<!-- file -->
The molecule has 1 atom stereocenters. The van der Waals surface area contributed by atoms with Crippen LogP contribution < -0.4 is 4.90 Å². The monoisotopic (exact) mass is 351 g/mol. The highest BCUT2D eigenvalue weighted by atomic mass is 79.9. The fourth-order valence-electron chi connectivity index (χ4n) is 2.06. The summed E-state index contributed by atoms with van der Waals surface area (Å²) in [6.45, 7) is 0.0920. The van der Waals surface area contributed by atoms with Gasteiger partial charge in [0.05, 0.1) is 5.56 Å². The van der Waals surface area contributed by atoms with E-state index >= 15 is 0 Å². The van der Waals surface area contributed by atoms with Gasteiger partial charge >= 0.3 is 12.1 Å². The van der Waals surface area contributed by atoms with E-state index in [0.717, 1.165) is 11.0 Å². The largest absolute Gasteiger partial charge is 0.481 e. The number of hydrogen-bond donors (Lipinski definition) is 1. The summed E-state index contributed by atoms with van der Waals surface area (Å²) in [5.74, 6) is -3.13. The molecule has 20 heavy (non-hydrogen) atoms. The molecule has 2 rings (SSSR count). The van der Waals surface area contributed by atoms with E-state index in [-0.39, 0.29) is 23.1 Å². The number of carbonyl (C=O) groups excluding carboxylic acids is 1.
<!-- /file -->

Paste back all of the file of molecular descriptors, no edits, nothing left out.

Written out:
The molecule has 1 atom stereocenters. The van der Waals surface area contributed by atoms with Crippen LogP contribution < -0.4 is 4.90 Å². The monoisotopic (exact) mass is 351 g/mol. The highest BCUT2D eigenvalue weighted by atomic mass is 79.9. The fourth-order valence-electron chi connectivity index (χ4n) is 2.06. The summed E-state index contributed by atoms with van der Waals surface area (Å²) in [6.45, 7) is 0.0920. The van der Waals surface area contributed by atoms with Gasteiger partial charge in [0.05, 0.1) is 5.56 Å². The van der Waals surface area contributed by atoms with E-state index >= 15 is 0 Å². The van der Waals surface area contributed by atoms with Gasteiger partial charge >= 0.3 is 12.1 Å². The van der Waals surface area contributed by atoms with E-state index in [0.717, 1.165) is 11.0 Å². The largest absolute Gasteiger partial charge is 0.481 e. The number of hydrogen-bond donors (Lipinski definition) is 1. The summed E-state index contributed by atoms with van der Waals surface area (Å²) in [5.74, 6) is -3.13. The molecule has 20 heavy (non-hydrogen) atoms. The molecule has 2 rings (SSSR count). The van der Waals surface area contributed by atoms with E-state index in [-0.39, 0.29) is 23.1 Å². The number of carbonyl (C=O) groups excluding carboxylic acids is 1.